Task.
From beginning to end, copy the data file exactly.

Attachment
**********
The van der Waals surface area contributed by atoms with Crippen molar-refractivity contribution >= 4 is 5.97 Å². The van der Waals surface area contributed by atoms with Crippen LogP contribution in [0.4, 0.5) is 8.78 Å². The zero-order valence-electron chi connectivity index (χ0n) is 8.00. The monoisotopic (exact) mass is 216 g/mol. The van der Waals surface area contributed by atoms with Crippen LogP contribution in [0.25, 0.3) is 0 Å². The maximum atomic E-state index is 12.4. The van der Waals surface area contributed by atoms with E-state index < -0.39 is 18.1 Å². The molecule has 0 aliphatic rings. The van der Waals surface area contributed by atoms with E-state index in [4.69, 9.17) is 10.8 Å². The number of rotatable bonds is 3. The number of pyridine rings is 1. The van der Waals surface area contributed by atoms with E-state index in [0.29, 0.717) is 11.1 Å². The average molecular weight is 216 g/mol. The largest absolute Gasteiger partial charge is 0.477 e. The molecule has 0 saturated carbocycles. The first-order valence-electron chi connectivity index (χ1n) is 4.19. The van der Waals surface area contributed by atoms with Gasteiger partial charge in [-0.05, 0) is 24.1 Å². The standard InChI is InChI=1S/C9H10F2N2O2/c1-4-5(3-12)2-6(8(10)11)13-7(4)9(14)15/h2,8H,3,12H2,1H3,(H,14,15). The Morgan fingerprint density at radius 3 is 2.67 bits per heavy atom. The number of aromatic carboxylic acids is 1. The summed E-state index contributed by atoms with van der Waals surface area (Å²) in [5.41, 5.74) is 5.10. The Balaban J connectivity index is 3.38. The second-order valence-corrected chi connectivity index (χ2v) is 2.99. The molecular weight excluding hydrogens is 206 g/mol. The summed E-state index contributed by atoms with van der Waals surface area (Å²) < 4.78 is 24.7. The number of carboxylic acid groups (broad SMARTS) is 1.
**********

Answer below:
The van der Waals surface area contributed by atoms with Crippen molar-refractivity contribution >= 4 is 5.97 Å². The van der Waals surface area contributed by atoms with Crippen LogP contribution in [0.4, 0.5) is 8.78 Å². The zero-order valence-electron chi connectivity index (χ0n) is 8.00. The monoisotopic (exact) mass is 216 g/mol. The van der Waals surface area contributed by atoms with Crippen LogP contribution in [0.25, 0.3) is 0 Å². The maximum atomic E-state index is 12.4. The van der Waals surface area contributed by atoms with E-state index < -0.39 is 18.1 Å². The molecule has 0 aliphatic rings. The van der Waals surface area contributed by atoms with E-state index in [4.69, 9.17) is 10.8 Å². The number of rotatable bonds is 3. The number of pyridine rings is 1. The van der Waals surface area contributed by atoms with E-state index in [0.29, 0.717) is 11.1 Å². The average molecular weight is 216 g/mol. The largest absolute Gasteiger partial charge is 0.477 e. The molecule has 0 saturated carbocycles. The first-order valence-electron chi connectivity index (χ1n) is 4.19. The van der Waals surface area contributed by atoms with Gasteiger partial charge in [-0.05, 0) is 24.1 Å². The standard InChI is InChI=1S/C9H10F2N2O2/c1-4-5(3-12)2-6(8(10)11)13-7(4)9(14)15/h2,8H,3,12H2,1H3,(H,14,15). The Morgan fingerprint density at radius 3 is 2.67 bits per heavy atom. The number of aromatic carboxylic acids is 1. The summed E-state index contributed by atoms with van der Waals surface area (Å²) in [5.41, 5.74) is 5.10. The Balaban J connectivity index is 3.38. The second-order valence-corrected chi connectivity index (χ2v) is 2.99. The molecular weight excluding hydrogens is 206 g/mol. The summed E-state index contributed by atoms with van der Waals surface area (Å²) < 4.78 is 24.7. The number of carboxylic acid groups (broad SMARTS) is 1.